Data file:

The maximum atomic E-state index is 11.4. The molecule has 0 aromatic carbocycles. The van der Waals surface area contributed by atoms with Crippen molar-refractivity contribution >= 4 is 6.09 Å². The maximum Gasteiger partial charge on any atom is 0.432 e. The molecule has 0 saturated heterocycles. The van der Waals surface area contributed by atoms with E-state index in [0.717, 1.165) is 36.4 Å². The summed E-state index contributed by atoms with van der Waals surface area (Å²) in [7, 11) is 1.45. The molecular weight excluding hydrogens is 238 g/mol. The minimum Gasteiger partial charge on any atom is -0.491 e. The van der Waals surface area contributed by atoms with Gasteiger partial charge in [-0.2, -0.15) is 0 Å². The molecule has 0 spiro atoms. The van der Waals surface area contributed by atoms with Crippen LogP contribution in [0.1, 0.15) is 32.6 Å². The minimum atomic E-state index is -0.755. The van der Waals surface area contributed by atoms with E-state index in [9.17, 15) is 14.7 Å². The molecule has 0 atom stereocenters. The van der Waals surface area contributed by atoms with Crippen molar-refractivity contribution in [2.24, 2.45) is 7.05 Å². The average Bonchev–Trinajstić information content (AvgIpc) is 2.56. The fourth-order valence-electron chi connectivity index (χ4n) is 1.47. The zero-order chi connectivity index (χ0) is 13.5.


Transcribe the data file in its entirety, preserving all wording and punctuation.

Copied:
The maximum atomic E-state index is 11.4. The molecule has 0 aromatic carbocycles. The van der Waals surface area contributed by atoms with Crippen molar-refractivity contribution >= 4 is 6.09 Å². The maximum Gasteiger partial charge on any atom is 0.432 e. The molecule has 0 saturated heterocycles. The van der Waals surface area contributed by atoms with E-state index in [0.717, 1.165) is 36.4 Å². The summed E-state index contributed by atoms with van der Waals surface area (Å²) in [7, 11) is 1.45. The molecular weight excluding hydrogens is 238 g/mol. The minimum Gasteiger partial charge on any atom is -0.491 e. The van der Waals surface area contributed by atoms with Gasteiger partial charge in [-0.2, -0.15) is 0 Å². The molecule has 0 spiro atoms. The van der Waals surface area contributed by atoms with Crippen LogP contribution in [0.1, 0.15) is 32.6 Å². The minimum atomic E-state index is -0.755. The van der Waals surface area contributed by atoms with E-state index in [9.17, 15) is 14.7 Å². The molecule has 0 atom stereocenters. The van der Waals surface area contributed by atoms with Crippen molar-refractivity contribution in [2.24, 2.45) is 7.05 Å². The average Bonchev–Trinajstić information content (AvgIpc) is 2.56. The fourth-order valence-electron chi connectivity index (χ4n) is 1.47. The zero-order chi connectivity index (χ0) is 13.5.